Will Instruction Guide
The Will Instruction Form should be fairly easy to complete, but these notes may be of some help.
This information is important as any previous will needs to be revoked. If you have made a will previously then sending a photocopy to us would be helpful but is not necessary. Even if you have made no previous wills a revocation clause will be inserted in your will as a precaution.
This information is needed to gauge the size of your estate. Your estate is everything you own at the date of your death. The figures do not have to be exact. You can leave up to £325,000 in your Estate before Inheritance Tax has to be paid at 40% on the excess above that. Where a spouse has died leaving everything to a surviving spouse, the amount left on the death of the surviving spouse before Inheritance Tax is paid could be £650,000.
If you are married/in a civil partnership (or divorced/dissolved and still supporting your spouse/civil partner) and you have children, then information on them is important, especially if you are not leaving them anything. If you have children then you can appoint a Guardian to exercise your parental rights after your death.
These are the people that administer your Estate after your death and see that the terms of your will are carried out. In over 9 out of 10 cases Executors employ solicitors to administer and wind up an estate for them. Anybody over the age of 18 can be an Executor but it makes sense to appoint a UK resident and someone not that much older than you. You can have any number between one and four Executors but in most cases one will do. You may wish to appoint a substitute to act if your chosen Executor dies before or at the same time as you.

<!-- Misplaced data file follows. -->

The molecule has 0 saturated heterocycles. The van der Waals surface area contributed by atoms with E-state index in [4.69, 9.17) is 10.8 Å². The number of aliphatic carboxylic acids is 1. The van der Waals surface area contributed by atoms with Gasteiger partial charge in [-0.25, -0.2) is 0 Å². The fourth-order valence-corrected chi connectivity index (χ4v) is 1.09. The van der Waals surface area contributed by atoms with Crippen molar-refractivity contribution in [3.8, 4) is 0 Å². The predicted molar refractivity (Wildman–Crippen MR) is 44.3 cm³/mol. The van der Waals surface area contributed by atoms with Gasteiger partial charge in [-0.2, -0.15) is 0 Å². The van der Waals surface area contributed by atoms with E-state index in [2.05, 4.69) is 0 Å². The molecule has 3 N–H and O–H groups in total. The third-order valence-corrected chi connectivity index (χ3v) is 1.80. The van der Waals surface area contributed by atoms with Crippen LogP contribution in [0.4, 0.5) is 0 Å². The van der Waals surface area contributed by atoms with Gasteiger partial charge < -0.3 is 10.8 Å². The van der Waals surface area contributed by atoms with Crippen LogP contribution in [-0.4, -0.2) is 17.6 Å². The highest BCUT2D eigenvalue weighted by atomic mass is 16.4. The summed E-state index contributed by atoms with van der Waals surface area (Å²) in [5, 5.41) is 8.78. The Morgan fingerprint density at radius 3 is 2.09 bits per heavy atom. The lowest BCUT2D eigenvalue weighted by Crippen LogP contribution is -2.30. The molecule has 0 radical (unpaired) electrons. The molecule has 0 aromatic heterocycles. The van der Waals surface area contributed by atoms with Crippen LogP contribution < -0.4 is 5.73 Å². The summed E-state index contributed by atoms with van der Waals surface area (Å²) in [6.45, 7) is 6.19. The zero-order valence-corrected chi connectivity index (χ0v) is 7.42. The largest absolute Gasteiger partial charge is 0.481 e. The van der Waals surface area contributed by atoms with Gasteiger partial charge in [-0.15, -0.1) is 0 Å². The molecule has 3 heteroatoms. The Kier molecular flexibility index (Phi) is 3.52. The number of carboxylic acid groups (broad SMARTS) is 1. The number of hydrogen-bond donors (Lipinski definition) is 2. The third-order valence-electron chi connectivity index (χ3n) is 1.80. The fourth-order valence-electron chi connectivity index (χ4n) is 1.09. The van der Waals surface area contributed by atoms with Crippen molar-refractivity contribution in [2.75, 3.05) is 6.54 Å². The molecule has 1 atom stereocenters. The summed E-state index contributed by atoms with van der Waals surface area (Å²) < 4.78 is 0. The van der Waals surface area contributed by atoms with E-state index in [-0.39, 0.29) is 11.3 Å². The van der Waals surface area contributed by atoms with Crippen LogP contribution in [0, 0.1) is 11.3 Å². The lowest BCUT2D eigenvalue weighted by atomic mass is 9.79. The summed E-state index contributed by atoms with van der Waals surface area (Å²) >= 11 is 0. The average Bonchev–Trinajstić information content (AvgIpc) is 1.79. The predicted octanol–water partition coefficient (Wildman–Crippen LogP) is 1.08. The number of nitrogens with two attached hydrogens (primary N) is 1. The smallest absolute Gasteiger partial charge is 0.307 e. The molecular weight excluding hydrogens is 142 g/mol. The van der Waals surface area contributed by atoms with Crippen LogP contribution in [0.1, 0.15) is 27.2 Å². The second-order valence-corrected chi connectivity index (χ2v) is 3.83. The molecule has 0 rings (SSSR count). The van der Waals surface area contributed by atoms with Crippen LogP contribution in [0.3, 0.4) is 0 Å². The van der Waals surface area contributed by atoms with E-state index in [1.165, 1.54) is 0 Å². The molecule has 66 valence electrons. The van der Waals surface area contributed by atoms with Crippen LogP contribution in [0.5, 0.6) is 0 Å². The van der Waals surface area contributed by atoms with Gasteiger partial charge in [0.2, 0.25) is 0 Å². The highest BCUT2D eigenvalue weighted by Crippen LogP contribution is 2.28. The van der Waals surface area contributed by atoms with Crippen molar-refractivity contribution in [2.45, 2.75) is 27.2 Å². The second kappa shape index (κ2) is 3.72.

If you are spouses/civil partners or just long term partners leaving everything or nearly everything to each other it is sensible to appoint each other. McGlennons Solicitors can act as your executors if you wish.
These are also called legacies or bequests and can be of anything in your Estate. However, please describe the object or the sum of money precisely. For instance, it is no good leaving someone your gold watch if when you die you have five slightly differing gold watches. It will not be known which one you mean and a dispute can arise.
There has to be a sweeping up clause to catch everything not otherwise given away in your will. Indeed you may not have made any gifts at all and your residuary estate may all be going to one person or a charity. You can leave your residue between several people either equally or on specified proportions. Again, as with Executors, if you are leaving all your residue to one person it is better to name a substitute to receive the residue if the first named person predeceases you.
These are not strictly necessary but your will is a convenient place to state your wishes – especially if there could be a dispute between a partner and the deceased’s family. You can simply say you wish to be buried or cremated or you can give more extensive instructions.
To help try and prevent any claims against your estate it is important to know if you financially support or are morally obliged to anyone (such as spouses, civil partners, lovers and children) not provided for in the will.
Other Relevant Information
The will form covers nearly everything a solicitor will need to know to prepare your will. However, if you have very special personal circumstances you think may be important please state them in the space provided.
If you have any difficulty please do not hesitate to telephone when help can be given. When you have completed the form please return it to the address overleaf.